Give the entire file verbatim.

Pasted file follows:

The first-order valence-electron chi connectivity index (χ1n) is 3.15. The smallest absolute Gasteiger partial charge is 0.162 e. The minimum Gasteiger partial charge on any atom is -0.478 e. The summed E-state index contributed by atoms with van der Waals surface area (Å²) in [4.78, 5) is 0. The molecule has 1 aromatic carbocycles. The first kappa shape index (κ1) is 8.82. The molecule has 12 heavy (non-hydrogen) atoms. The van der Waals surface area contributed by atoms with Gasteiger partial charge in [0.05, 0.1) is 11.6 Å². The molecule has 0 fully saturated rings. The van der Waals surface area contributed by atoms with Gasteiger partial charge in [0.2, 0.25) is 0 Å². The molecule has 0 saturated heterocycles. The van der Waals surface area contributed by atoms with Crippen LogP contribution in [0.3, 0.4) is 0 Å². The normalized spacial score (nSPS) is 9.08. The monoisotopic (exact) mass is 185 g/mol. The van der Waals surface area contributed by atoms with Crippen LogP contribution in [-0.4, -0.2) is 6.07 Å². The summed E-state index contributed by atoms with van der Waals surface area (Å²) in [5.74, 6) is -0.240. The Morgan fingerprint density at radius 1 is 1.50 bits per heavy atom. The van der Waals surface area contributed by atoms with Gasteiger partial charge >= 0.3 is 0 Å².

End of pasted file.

The first-order valence-electron chi connectivity index (χ1n) is 3.15. The smallest absolute Gasteiger partial charge is 0.162 e. The minimum Gasteiger partial charge on any atom is -0.478 e. The summed E-state index contributed by atoms with van der Waals surface area (Å²) in [4.78, 5) is 0. The molecule has 1 aromatic carbocycles. The first kappa shape index (κ1) is 8.82. The molecule has 12 heavy (non-hydrogen) atoms. The van der Waals surface area contributed by atoms with Gasteiger partial charge in [0.05, 0.1) is 11.6 Å². The molecule has 0 fully saturated rings. The van der Waals surface area contributed by atoms with Gasteiger partial charge in [0.2, 0.25) is 0 Å². The molecule has 0 saturated heterocycles. The van der Waals surface area contributed by atoms with Crippen LogP contribution in [0.3, 0.4) is 0 Å². The normalized spacial score (nSPS) is 9.08. The monoisotopic (exact) mass is 185 g/mol. The van der Waals surface area contributed by atoms with Crippen LogP contribution in [-0.4, -0.2) is 6.07 Å². The summed E-state index contributed by atoms with van der Waals surface area (Å²) in [5.74, 6) is -0.240. The Morgan fingerprint density at radius 1 is 1.50 bits per heavy atom. The van der Waals surface area contributed by atoms with Gasteiger partial charge >= 0.3 is 0 Å².